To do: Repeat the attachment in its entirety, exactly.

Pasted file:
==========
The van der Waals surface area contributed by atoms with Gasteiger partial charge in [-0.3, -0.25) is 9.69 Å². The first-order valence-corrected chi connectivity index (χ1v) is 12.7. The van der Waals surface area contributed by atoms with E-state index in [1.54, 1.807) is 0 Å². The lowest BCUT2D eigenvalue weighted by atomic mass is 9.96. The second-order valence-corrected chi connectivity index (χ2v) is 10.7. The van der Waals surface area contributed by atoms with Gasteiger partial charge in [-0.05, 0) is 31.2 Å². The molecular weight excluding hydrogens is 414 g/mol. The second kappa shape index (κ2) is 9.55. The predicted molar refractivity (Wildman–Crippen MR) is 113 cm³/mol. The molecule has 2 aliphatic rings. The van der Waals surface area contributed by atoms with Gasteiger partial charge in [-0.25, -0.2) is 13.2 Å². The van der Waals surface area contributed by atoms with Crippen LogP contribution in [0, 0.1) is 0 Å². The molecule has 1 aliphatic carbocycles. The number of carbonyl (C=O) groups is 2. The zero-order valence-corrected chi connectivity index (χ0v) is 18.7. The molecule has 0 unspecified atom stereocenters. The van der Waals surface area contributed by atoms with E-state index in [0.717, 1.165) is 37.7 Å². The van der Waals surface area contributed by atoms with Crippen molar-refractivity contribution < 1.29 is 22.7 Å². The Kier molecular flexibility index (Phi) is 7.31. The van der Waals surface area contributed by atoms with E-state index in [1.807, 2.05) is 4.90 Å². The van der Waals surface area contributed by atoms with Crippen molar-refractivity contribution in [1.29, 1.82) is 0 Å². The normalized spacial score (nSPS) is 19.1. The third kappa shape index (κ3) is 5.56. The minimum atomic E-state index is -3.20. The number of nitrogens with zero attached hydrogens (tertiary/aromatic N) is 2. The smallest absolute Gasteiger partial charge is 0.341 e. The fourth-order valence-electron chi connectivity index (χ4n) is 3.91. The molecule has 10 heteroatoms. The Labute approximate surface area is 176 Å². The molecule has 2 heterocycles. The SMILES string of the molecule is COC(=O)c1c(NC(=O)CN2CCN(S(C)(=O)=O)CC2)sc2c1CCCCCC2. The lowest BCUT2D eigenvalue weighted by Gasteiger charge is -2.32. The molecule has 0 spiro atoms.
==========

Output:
The van der Waals surface area contributed by atoms with Gasteiger partial charge in [-0.3, -0.25) is 9.69 Å². The first-order valence-corrected chi connectivity index (χ1v) is 12.7. The van der Waals surface area contributed by atoms with E-state index in [1.54, 1.807) is 0 Å². The lowest BCUT2D eigenvalue weighted by atomic mass is 9.96. The second-order valence-corrected chi connectivity index (χ2v) is 10.7. The van der Waals surface area contributed by atoms with Gasteiger partial charge in [-0.05, 0) is 31.2 Å². The molecular weight excluding hydrogens is 414 g/mol. The second kappa shape index (κ2) is 9.55. The predicted molar refractivity (Wildman–Crippen MR) is 113 cm³/mol. The molecule has 2 aliphatic rings. The van der Waals surface area contributed by atoms with Gasteiger partial charge in [-0.25, -0.2) is 13.2 Å². The van der Waals surface area contributed by atoms with Crippen LogP contribution in [0, 0.1) is 0 Å². The molecule has 1 aliphatic carbocycles. The number of carbonyl (C=O) groups is 2. The zero-order valence-corrected chi connectivity index (χ0v) is 18.7. The molecule has 0 unspecified atom stereocenters. The van der Waals surface area contributed by atoms with E-state index in [0.717, 1.165) is 37.7 Å². The van der Waals surface area contributed by atoms with Crippen molar-refractivity contribution < 1.29 is 22.7 Å². The Kier molecular flexibility index (Phi) is 7.31. The van der Waals surface area contributed by atoms with E-state index in [1.807, 2.05) is 4.90 Å². The van der Waals surface area contributed by atoms with Crippen molar-refractivity contribution in [1.29, 1.82) is 0 Å². The normalized spacial score (nSPS) is 19.1. The third kappa shape index (κ3) is 5.56. The minimum atomic E-state index is -3.20. The number of nitrogens with zero attached hydrogens (tertiary/aromatic N) is 2. The smallest absolute Gasteiger partial charge is 0.341 e. The fourth-order valence-electron chi connectivity index (χ4n) is 3.91. The molecule has 10 heteroatoms. The Labute approximate surface area is 176 Å². The molecule has 2 heterocycles. The SMILES string of the molecule is COC(=O)c1c(NC(=O)CN2CCN(S(C)(=O)=O)CC2)sc2c1CCCCCC2. The lowest BCUT2D eigenvalue weighted by Gasteiger charge is -2.32. The molecule has 0 spiro atoms.